The global economy is shrouded in “high uncertainty” as the outlook for emerging markets deteriorates sharply and trade tensions intensify, the Organization for Economic Cooperation and Development said.

The gloomy analysis has pushed the Paris-based institution to cut its global growth forecasts for this year and next with particularly sharp revisions for Turkey, Argentina, South Africa and Brazil.

Since its last economic forecasts in May, the OECD said differences between economies have widened, confidence has fallen, and business surveys across the world point to a slowdown.

Simply put: “The expansion may now have peaked,” the OECD said.

Trade is a central source of risk in the OECD’s analysis. Tariffs and policy changes have already buffeted flows and prices in some areas, and affected sentiment and investment plans. Global trade has cooled faster than expected, falling to around 3 per cent in the first half of 2018 from 5 per cent in 2017.

As the U.S.-China trade war deepened this week with Beijing saying it will retaliate to President Donald Trump’s order for more tariffs, the OECD warned things could get much worse.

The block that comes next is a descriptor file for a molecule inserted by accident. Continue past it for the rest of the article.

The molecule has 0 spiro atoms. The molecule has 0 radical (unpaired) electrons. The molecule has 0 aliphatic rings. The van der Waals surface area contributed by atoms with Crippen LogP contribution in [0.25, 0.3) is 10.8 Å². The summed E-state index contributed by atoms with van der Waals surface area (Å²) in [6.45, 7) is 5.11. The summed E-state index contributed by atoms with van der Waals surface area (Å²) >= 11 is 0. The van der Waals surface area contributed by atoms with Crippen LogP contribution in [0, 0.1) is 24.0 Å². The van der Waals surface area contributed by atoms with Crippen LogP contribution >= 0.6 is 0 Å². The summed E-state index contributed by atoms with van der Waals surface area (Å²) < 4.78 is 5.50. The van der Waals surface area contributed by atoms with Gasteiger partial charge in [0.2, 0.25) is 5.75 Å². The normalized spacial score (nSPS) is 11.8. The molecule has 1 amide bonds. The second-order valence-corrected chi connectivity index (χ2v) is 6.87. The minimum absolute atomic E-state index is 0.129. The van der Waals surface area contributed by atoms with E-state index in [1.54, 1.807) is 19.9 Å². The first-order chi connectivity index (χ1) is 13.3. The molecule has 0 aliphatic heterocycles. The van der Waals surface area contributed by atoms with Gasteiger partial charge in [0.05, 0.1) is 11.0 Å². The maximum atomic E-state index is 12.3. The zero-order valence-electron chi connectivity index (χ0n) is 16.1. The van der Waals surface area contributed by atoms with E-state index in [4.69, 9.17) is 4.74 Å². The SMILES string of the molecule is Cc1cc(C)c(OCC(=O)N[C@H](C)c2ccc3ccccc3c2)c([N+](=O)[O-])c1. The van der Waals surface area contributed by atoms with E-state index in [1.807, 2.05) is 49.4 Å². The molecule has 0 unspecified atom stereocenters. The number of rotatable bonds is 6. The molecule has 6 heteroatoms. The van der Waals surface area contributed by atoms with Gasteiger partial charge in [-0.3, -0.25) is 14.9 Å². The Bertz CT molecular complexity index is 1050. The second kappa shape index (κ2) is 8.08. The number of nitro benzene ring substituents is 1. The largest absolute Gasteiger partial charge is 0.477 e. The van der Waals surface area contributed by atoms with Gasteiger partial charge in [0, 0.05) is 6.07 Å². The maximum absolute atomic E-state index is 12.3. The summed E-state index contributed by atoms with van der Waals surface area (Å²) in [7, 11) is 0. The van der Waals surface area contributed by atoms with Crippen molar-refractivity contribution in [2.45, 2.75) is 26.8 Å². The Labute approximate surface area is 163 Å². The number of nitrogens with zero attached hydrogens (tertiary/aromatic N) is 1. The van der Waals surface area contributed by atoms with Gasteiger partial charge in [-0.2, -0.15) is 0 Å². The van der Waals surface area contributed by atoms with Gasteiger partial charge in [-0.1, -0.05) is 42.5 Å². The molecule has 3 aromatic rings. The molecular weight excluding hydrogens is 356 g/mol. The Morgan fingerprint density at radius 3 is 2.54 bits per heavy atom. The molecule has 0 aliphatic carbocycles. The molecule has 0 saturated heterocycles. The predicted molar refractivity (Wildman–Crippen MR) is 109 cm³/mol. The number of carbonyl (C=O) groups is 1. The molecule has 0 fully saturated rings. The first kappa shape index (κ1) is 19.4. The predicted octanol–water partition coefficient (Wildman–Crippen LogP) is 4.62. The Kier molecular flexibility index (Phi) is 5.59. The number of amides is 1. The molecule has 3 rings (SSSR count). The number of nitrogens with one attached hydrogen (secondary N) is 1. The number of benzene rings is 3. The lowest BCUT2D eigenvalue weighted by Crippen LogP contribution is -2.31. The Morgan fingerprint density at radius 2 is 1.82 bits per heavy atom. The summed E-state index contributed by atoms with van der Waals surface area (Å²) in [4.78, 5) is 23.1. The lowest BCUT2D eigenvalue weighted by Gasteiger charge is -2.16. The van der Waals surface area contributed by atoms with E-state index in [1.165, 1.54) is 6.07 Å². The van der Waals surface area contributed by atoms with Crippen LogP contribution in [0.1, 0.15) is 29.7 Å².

“A further rise in trade tensions would have significant adverse effects on global investment, jobs and living standards.”

The rise in protectionism is an added threat for emerging market economies, already suffering from tighter financial conditions and weaker growth prospects. The OECD slashed its forecast for Turkish growth next year by 4.5 percentage points to only 0.5 per cent. For Argentina, it now forecasts a 1.9 per cent contraction this year and stagnation in 2019.

For now, broader contagion across emerging markets has been avoided, the OECD said. But it warned there could be “deeper tensions” and an even wider decline in investor sentiment, particularly if central banks in advanced economies tighten monetary policy faster than expected.

Still, the OECD said the U.S. Federal Reserve should continue to normalize its policy given strong near-term growth and likely inflation pressures from low unemployment.

It offered less clear support for the European Central Bank’s exit plans, saying increased uncertainty about Italy and Brexit, as well as moderate growth prospects, may require “a more gradual pace of normalization.”